Last week the Court of Appeal handed the FCA a significant fillip in what has become a notable goal of the regulator – to see that those subject to its disciplinary proceedings are exposed to public scrutiny.

R (on the application of Christopher Willford) v Financial Services Authority (2013) [2013] EWCA Civ 674 centred on an appeal by Chris Willford, the former group finance director of Bradford and Bingley, against a decision by the regulator that he was responsible for risk management failures at the bank. The Court of Appeal had earlier decided to reject a claim for judicial review by Mr Willford seeking to quash the regulator's Decision Notice for a failure to set out proper reasons for its findings. This application concerned an appeal by Mr Willford for an anonymity order in relation to the proceedings. More specifically Mr Willford was seeking permission to appeal to the Supreme Court and relied on the statutory provisions that prohibit the regulator from disclosing the existence of an investigation, its progress or its outcome until concluded and then only if it results in some form of sanction.

The Court rejected Mr Willford's appeal. It held that principles of open justice demanded that proceedings be conducted and determined in public. That meant that, as a matter of course, judgments should be published in full without concealing the identity of the parties or others involved, whether by anonymisation or redaction.  The Court considered that if Mr Willford had been facing criminal proceedings he would not have been entitled to have his identity protected and the same should hold true with regulatory disciplinary procedures.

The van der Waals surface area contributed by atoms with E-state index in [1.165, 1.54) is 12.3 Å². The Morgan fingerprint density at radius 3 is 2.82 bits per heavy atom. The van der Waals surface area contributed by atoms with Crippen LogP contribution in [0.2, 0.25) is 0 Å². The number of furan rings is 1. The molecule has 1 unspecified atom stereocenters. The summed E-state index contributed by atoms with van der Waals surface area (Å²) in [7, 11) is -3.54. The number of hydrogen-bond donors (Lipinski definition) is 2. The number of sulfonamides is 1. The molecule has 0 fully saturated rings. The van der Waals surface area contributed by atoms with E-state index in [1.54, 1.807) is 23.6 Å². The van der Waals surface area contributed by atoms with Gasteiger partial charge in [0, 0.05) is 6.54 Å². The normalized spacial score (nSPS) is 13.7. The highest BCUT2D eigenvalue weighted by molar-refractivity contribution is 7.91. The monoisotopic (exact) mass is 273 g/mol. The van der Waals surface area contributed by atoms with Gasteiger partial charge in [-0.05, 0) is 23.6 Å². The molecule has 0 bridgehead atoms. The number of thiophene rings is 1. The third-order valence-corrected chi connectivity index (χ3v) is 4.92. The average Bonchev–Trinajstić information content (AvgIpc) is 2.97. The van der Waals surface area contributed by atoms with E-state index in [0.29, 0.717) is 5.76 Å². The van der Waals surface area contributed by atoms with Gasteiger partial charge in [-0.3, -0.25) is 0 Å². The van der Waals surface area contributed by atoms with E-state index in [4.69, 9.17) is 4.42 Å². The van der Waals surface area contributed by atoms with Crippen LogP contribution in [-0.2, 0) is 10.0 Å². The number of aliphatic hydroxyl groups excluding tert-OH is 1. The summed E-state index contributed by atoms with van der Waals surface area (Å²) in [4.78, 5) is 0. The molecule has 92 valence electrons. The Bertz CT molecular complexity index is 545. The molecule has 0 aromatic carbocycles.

The finding is significant. It means that if a Decision Notice is appealed by the subject of an investigation all the way to the Supreme Court, that person's identity will be disclosed, even if the Supreme Court finds in that individual's favour and quashes the Notice. The Court of Appeal appeared to downplay the personal embarrassment that such an individual would suffer and more importantly the impact that such publication would have on an individual's professional reputation. Those that are subject to FCA disciplinary procedures operate in a world where reputation and standing are often seen as just as important as skill and competence. The Court of Appeal's decision presents a very real, and potentially unfair, danger to those that are investigated by the FCA but are ultimately exonerated.

The Christopher Willford case has been decided just as the period for FCA consultation on publishing the information about the matter to which Warning Notices relate expired.  Should proposals go ahead, the FCA will be empowered to publish information about the those being investigated (including the identity of individuals and firms) before those persons have had an opportunity to challenge the FCA's case. This would be a significant shift by the regulator. It would mean, more than ever before, that individuals and firms would have every reason to fear the existence of an investigation, regardless of its outcome.